It may end up being one of the most innovative engines passed over for mass production.
The Achates Power 10.6-liter opposed-piston diesel engine made headlines recently for becoming the first oil burner to meet CARB’s near-zero 2027 emission regs.
The San Diego-based company was founded in 2004 by the late Walmart heir John Walton and the late physicist James Lemke with the idea of redesigning the old two-stroker into an emissions slashing fuel sipper.
Eighteen years later, Achates did just that with a Peterbilt 579 test mule owned by Walmart.
The news marked a big leap from lab testing to the congested roads of Southern California where air quality is a constant concern.
“To have objective, demonstrated results is a whole different ballgame,” Achates CEO Dave Crompton told Commercial Carrier Journal. “It really validates the work we've been doing and puts to rest some of the cynics that have been saying 'Hey, these are analytical models, and we'll wait to see them run.' So real engine, real truck, real customer, real service, real results. Those are terrific things.”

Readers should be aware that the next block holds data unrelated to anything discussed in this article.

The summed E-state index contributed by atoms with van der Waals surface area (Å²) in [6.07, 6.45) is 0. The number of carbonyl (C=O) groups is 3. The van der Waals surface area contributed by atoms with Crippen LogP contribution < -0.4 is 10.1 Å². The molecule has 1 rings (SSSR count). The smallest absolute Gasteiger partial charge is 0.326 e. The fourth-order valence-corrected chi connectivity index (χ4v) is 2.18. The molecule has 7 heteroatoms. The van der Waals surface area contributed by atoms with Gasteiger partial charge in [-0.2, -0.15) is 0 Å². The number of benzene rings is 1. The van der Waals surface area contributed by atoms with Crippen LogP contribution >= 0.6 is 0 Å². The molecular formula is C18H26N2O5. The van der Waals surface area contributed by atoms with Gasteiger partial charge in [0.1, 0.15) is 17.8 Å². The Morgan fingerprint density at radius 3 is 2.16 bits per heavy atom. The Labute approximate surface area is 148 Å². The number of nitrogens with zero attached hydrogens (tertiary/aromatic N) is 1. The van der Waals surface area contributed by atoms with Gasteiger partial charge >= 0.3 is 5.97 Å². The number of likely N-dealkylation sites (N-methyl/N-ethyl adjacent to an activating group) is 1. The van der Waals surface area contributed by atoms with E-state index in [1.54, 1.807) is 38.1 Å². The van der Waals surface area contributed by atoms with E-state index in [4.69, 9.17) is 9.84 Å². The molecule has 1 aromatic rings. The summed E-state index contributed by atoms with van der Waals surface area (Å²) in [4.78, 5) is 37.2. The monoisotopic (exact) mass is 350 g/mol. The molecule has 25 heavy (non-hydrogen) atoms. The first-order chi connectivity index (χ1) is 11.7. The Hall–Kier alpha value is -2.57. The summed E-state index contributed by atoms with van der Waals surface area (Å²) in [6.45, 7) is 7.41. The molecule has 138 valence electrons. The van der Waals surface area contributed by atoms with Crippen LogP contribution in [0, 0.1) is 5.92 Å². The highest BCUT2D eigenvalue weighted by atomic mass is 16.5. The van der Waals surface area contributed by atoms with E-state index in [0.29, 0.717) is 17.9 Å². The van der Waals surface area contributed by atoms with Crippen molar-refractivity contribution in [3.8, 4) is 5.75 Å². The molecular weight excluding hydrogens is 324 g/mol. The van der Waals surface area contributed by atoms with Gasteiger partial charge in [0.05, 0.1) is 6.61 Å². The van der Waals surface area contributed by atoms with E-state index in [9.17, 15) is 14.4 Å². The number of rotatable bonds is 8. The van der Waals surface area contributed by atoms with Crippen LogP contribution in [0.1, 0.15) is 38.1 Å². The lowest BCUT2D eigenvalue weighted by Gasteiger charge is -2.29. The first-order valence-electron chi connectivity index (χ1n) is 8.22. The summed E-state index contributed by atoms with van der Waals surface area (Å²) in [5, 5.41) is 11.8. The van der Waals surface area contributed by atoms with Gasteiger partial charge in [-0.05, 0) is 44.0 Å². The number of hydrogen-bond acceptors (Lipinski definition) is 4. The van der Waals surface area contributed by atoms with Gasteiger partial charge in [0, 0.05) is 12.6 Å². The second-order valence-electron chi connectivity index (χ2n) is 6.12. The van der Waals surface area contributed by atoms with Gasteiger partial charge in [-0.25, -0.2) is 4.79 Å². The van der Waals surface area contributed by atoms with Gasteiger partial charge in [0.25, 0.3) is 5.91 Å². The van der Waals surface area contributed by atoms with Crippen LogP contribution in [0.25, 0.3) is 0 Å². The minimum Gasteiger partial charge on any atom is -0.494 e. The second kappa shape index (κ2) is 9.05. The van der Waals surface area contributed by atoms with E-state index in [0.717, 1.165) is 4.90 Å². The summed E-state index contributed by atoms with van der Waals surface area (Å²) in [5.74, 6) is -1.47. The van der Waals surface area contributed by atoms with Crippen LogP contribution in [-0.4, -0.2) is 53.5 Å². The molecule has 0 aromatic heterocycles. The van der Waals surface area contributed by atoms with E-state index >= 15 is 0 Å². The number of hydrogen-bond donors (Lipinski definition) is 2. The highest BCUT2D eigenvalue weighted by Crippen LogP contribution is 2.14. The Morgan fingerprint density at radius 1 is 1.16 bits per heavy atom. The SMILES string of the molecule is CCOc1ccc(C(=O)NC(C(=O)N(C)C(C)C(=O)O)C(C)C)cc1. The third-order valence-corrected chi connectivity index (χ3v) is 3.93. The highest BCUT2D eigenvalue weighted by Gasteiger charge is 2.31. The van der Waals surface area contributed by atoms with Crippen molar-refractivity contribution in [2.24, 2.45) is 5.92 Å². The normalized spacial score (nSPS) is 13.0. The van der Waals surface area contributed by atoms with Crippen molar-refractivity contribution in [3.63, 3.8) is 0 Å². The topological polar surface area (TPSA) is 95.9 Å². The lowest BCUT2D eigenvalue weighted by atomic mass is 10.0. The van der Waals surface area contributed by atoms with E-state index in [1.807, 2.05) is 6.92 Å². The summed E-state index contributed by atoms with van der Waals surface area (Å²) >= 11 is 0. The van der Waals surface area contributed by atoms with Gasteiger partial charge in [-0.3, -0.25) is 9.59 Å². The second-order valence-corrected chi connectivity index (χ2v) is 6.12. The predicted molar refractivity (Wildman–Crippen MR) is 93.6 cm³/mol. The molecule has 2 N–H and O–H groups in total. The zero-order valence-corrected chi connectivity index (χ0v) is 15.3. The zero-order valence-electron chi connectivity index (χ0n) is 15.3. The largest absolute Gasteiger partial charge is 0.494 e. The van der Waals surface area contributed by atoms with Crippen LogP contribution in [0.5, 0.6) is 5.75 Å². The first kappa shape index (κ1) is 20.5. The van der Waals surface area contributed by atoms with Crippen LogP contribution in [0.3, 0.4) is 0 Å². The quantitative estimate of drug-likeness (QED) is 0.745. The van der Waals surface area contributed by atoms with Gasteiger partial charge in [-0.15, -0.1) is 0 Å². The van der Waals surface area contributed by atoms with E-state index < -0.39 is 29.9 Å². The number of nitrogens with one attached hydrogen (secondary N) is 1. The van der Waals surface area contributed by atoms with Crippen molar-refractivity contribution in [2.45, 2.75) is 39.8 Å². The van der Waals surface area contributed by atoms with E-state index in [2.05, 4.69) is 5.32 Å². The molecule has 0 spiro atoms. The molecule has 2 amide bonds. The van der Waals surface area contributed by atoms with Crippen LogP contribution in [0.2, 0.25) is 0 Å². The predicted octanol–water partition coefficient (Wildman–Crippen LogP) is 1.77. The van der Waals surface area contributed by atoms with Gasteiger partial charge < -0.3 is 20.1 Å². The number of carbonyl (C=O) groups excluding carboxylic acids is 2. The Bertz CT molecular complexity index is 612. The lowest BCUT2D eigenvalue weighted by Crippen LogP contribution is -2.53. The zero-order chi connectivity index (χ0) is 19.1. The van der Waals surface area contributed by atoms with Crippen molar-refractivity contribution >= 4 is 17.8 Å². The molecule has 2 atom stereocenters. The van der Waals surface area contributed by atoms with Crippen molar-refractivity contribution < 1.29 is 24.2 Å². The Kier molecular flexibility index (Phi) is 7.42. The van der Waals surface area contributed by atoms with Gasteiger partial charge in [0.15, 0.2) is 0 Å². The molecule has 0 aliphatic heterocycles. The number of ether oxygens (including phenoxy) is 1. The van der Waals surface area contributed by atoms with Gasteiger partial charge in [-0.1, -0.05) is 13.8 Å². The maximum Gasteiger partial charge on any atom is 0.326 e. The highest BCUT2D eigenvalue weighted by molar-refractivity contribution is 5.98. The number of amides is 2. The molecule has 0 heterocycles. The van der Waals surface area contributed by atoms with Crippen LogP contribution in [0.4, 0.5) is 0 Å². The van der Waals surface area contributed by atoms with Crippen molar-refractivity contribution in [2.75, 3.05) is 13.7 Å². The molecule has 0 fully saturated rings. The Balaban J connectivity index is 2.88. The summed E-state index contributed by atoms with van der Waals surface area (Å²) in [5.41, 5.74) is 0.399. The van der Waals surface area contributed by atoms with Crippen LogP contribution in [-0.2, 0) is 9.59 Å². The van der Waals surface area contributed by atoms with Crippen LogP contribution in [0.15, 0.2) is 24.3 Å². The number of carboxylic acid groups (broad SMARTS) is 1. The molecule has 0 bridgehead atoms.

There was more good news for Achates today with the release of emission test results from the University of California, Riverside, which used its Portable Emissions Measurements Systems (PEMS) on the Pete 579.
“The PEMS measurements conducted by UC-Riverside for CALSTART on the Peterbilt 579 powered by the Achates Power 10.6-liter heavy-duty opposed-piston engine demonstrated NOx emissions control far better than other diesel engines we have tested,” said Kent Johnson, principal investigator of emissions and fuels research at UCR. “This first round of measurements performed over three days in December 2021 in the California San Joaquin Valley with ambient temperatures in the mid-40s °F while the vehicle was in active fleet operation showed between a 99% and 50% margin to the most stringent EPA 2031+ in-use NOx proposed Regulations, which is outstanding.”
The California Air Resources Board (CARB), which largely funded the engine’s development, South Coast Air Quality Management District and other major industry players are also impressed.